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Nowadays a lot of websites (for instance CNET.COM and some forums) offer to login using your Google (Facebook, Yahoo etc) account instead of creating account on the website.

Can anyone explain what the implications of this are (let's talk about Google for the sake of clarity)?

The questions would be:

  1. What information does Google share with the website?
  2. If I use the same Google account to login to different websites - does website A know I use the same Google account to login to sites B, C, D?
  3. If I no longer want to use Google account to login to particular website - can I change my email to something else (other Google or non-google email) and still be associated with all the postings I made on particular forum?

It just seems to me that even though using Google account to sign in to third-party sites seems convenient initially it can cause a lot of headache in the future.

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migrated from superuser.com Dec 16 '11 at 4:09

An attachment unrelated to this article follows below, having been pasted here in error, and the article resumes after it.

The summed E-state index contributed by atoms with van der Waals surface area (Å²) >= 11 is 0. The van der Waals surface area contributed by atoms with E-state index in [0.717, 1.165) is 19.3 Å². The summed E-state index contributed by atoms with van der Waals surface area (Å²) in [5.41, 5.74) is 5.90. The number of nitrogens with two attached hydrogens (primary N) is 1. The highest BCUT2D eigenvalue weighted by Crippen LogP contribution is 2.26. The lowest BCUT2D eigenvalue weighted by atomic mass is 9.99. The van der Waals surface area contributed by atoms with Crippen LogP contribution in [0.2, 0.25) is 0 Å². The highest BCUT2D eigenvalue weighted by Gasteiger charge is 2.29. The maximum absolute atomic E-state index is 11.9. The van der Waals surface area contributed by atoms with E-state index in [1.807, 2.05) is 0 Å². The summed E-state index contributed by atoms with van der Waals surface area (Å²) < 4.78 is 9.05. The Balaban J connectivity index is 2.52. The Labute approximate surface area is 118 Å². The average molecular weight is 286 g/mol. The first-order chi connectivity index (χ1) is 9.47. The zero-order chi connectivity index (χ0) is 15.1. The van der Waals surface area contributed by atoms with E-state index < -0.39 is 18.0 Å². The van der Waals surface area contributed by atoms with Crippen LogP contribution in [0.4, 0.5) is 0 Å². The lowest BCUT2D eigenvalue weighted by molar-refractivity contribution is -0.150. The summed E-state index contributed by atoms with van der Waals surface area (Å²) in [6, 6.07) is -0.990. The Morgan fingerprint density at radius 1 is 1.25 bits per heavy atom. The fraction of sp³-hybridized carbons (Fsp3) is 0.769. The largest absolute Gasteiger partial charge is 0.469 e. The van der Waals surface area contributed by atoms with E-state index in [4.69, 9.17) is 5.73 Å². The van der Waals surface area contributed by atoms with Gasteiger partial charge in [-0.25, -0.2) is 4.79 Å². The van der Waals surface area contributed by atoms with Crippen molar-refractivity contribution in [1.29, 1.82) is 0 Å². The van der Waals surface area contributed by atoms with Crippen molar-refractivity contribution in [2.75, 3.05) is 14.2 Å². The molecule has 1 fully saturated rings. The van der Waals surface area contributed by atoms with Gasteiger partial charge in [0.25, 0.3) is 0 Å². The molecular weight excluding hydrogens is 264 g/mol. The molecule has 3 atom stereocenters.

This question came from our site for computer enthusiasts and power users.

To answer your points using the same numbering scheme:

  1. All Google should share is that fact that you are you. The 3rd party site is asking Google "is this person who he claims to be?". Google should answer "yes" or "no". No further identity information is needed nor should it be provided without an explicit request.

  2. No site should know (or indeed need to know) what other sites you are logged into with your Google Id. Sites should be asking you if they can find out this sort of information - even if sites "B", "C" and "D" publish this sort of information anyway.

  3. This will depend on the site. Your account should be independent of the authorisation method.

Notice that there are a lot of "should"s in this answer. You may find that some unscrupulous sites try to get this information and others are loose in what they publish for others.

If you have any particular concerns it would be better to contact either Google (the identity provider) and/or the site (the identity consumer) directly.

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